But alas, the sculpt had been finished and moulding was complete – the hands were the only section of the model that I had life cast, a technique that Madame Tussaud’s also follow. A plaster waste mould was used for the body and a fiberglass resin cast was pulled out. For the head, I used a flexible silicone jacket mould, which meant pulling a delicate wax cast out would be a lot easier.

I decided to give Anne her infamous 6th finger.. not to make fun or to create a monster (I didn’t want to fall out with her again) but to describe the attacks on her image shortly after her death. Of course, the extra finger most likely did not exist, but I wanted to stir up a bit of debate amongst people who saw her – get people talking about her story again. It was great to hear a conversation at my show on this exact subject: ‘Look she has an extra finger!’ ‘Yes, but she didn’t actually have an extra finger.. it was made up by the Catholics’… ‘But I heard it was a friend that gave a description of it?’… bingo. Of course, Hever had me remove it – much to my pleasure.

Finally, Anne and I had made it to the final hurdle. Once the eyes had been burned into the wax, and the eyebrow hair punched in – I repositioned her head. She looked at me approvingly. All had been forgiven.

Painting her was more of a relaxation process than anything… all of the hard work was completed, now it was time to make her pretty and get her ready for her first party. Finally, I popped her new shift and corset on that I had won her over with the previous summer and fitted her wig. I left her hair down, as she did – a fashionable one was our Anne!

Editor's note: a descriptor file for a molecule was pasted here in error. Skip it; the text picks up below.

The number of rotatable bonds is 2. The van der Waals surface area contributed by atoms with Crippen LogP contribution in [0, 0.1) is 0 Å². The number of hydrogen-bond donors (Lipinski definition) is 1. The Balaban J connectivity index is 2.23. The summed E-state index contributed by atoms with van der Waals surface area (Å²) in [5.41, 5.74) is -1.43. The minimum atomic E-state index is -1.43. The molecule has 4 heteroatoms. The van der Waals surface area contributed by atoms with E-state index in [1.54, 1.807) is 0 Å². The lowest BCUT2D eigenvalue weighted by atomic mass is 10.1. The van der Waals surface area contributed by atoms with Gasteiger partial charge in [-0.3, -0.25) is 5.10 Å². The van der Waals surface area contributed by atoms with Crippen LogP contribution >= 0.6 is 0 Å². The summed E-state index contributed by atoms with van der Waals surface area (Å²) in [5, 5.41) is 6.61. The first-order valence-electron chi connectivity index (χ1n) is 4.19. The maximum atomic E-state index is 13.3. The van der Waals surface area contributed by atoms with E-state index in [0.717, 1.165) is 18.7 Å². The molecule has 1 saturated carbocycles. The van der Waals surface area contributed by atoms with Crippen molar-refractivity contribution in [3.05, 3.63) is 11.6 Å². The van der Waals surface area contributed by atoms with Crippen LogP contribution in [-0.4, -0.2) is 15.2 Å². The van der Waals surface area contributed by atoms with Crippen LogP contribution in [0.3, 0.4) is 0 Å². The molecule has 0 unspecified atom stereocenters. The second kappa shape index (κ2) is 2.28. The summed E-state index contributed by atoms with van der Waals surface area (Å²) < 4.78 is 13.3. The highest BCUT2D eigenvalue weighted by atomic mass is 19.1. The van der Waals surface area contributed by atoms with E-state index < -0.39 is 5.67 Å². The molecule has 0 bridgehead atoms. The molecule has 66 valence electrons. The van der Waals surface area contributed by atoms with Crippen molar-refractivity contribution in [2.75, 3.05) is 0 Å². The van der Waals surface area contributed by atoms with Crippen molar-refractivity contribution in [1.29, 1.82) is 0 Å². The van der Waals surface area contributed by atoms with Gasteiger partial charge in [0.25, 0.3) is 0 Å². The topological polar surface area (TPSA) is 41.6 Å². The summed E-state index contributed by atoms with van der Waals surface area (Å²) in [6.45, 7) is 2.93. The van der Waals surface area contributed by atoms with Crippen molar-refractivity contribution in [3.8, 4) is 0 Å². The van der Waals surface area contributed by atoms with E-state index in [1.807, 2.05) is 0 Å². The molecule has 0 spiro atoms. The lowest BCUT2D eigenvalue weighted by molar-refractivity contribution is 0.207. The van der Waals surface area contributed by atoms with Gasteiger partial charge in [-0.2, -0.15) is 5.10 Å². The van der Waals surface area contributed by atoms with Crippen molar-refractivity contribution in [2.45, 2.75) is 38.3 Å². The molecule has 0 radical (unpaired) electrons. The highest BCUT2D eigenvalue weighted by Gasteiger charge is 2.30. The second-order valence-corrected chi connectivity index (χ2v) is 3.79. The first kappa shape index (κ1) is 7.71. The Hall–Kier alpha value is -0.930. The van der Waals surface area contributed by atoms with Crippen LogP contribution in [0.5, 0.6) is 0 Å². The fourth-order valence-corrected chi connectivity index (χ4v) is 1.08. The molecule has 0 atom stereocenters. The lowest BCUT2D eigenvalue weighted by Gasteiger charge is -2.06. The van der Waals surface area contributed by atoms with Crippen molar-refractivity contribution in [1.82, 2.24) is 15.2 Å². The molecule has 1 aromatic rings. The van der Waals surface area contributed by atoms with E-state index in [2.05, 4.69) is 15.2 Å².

Success! After a year long friendship, with ups and downs and a hell of a lot of hard graft, patience and may I add £1000 in material – I finally stood next to the infamous Anne Boleyn. I had placed her in front of a mirror so that her reflection mimicked many of her alleged portraits – Holbein’s sketch included. I stood beside her and read the words surrounding the frame: ‘Le Temps Viendra’ – the time will come. The infamous words written by Anne in her copy of the Book of Hours that I had read on tip-toes through a pain of glass at Hever as a girl. These words had stuck with me constantly throughout the project. The time will come when all my hard work would pay off and I could relax and show her off to industry professionals and my long suffering friends and family at the show…. The time would come also when I had to say goodbye, and let her go home.